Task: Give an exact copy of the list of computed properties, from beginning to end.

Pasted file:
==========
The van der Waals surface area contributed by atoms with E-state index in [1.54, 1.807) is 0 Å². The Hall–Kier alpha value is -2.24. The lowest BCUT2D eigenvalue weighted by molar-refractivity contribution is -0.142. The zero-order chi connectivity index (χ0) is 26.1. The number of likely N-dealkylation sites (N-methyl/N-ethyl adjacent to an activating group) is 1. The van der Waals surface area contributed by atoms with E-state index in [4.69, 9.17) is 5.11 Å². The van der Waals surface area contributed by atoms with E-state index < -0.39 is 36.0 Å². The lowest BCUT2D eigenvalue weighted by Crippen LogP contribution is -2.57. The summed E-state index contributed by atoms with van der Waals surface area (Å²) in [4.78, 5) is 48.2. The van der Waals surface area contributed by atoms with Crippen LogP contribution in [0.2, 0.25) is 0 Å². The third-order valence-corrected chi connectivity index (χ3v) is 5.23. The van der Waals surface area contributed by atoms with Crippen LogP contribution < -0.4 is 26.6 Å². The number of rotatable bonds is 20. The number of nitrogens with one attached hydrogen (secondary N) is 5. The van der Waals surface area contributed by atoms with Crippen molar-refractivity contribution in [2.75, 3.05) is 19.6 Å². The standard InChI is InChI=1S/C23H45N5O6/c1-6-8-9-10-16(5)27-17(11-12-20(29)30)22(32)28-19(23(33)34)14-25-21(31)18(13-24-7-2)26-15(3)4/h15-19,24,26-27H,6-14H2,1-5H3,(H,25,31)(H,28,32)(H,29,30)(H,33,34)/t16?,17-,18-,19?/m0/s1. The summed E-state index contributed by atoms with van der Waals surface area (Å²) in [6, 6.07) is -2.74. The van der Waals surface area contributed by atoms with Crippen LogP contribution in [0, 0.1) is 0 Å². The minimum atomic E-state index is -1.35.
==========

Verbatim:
The van der Waals surface area contributed by atoms with E-state index in [1.54, 1.807) is 0 Å². The Hall–Kier alpha value is -2.24. The lowest BCUT2D eigenvalue weighted by molar-refractivity contribution is -0.142. The zero-order chi connectivity index (χ0) is 26.1. The number of likely N-dealkylation sites (N-methyl/N-ethyl adjacent to an activating group) is 1. The van der Waals surface area contributed by atoms with E-state index in [4.69, 9.17) is 5.11 Å². The van der Waals surface area contributed by atoms with E-state index < -0.39 is 36.0 Å². The lowest BCUT2D eigenvalue weighted by Crippen LogP contribution is -2.57. The summed E-state index contributed by atoms with van der Waals surface area (Å²) in [4.78, 5) is 48.2. The van der Waals surface area contributed by atoms with Crippen LogP contribution in [0.2, 0.25) is 0 Å². The third-order valence-corrected chi connectivity index (χ3v) is 5.23. The van der Waals surface area contributed by atoms with Crippen LogP contribution < -0.4 is 26.6 Å². The number of rotatable bonds is 20. The number of nitrogens with one attached hydrogen (secondary N) is 5. The van der Waals surface area contributed by atoms with Crippen molar-refractivity contribution in [2.75, 3.05) is 19.6 Å². The standard InChI is InChI=1S/C23H45N5O6/c1-6-8-9-10-16(5)27-17(11-12-20(29)30)22(32)28-19(23(33)34)14-25-21(31)18(13-24-7-2)26-15(3)4/h15-19,24,26-27H,6-14H2,1-5H3,(H,25,31)(H,28,32)(H,29,30)(H,33,34)/t16?,17-,18-,19?/m0/s1. The summed E-state index contributed by atoms with van der Waals surface area (Å²) in [6, 6.07) is -2.74. The van der Waals surface area contributed by atoms with Crippen LogP contribution in [0, 0.1) is 0 Å². The minimum atomic E-state index is -1.35.